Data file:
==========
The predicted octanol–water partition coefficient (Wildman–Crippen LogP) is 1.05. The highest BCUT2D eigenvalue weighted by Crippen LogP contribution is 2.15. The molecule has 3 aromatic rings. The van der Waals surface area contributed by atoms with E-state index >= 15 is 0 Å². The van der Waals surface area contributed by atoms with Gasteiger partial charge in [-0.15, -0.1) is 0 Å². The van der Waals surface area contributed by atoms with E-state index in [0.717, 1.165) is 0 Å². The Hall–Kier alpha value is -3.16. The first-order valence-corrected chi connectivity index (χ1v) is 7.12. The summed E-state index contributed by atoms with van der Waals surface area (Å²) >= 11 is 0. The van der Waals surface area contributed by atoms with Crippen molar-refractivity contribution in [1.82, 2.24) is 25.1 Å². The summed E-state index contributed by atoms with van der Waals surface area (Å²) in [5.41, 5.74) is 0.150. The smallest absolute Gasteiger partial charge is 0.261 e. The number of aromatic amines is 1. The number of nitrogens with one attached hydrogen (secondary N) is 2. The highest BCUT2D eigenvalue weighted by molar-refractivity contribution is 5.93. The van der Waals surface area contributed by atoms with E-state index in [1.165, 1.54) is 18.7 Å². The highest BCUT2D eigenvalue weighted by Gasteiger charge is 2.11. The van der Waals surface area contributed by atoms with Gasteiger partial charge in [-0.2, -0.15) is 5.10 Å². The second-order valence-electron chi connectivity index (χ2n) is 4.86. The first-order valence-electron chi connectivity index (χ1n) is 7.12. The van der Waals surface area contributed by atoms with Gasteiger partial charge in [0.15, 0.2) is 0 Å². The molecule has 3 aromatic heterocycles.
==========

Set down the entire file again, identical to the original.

The predicted octanol–water partition coefficient (Wildman–Crippen LogP) is 1.05. The highest BCUT2D eigenvalue weighted by Crippen LogP contribution is 2.15. The molecule has 3 aromatic rings. The van der Waals surface area contributed by atoms with E-state index >= 15 is 0 Å². The van der Waals surface area contributed by atoms with Gasteiger partial charge in [-0.15, -0.1) is 0 Å². The van der Waals surface area contributed by atoms with E-state index in [0.717, 1.165) is 0 Å². The Hall–Kier alpha value is -3.16. The first-order valence-corrected chi connectivity index (χ1v) is 7.12. The summed E-state index contributed by atoms with van der Waals surface area (Å²) >= 11 is 0. The van der Waals surface area contributed by atoms with Crippen molar-refractivity contribution in [1.82, 2.24) is 25.1 Å². The summed E-state index contributed by atoms with van der Waals surface area (Å²) in [5.41, 5.74) is 0.150. The smallest absolute Gasteiger partial charge is 0.261 e. The number of aromatic amines is 1. The number of nitrogens with one attached hydrogen (secondary N) is 2. The highest BCUT2D eigenvalue weighted by molar-refractivity contribution is 5.93. The van der Waals surface area contributed by atoms with E-state index in [1.165, 1.54) is 18.7 Å². The highest BCUT2D eigenvalue weighted by Gasteiger charge is 2.11. The van der Waals surface area contributed by atoms with Gasteiger partial charge in [-0.2, -0.15) is 5.10 Å². The second-order valence-electron chi connectivity index (χ2n) is 4.86. The first-order valence-electron chi connectivity index (χ1n) is 7.12. The van der Waals surface area contributed by atoms with Gasteiger partial charge in [0.15, 0.2) is 0 Å². The molecule has 3 aromatic heterocycles.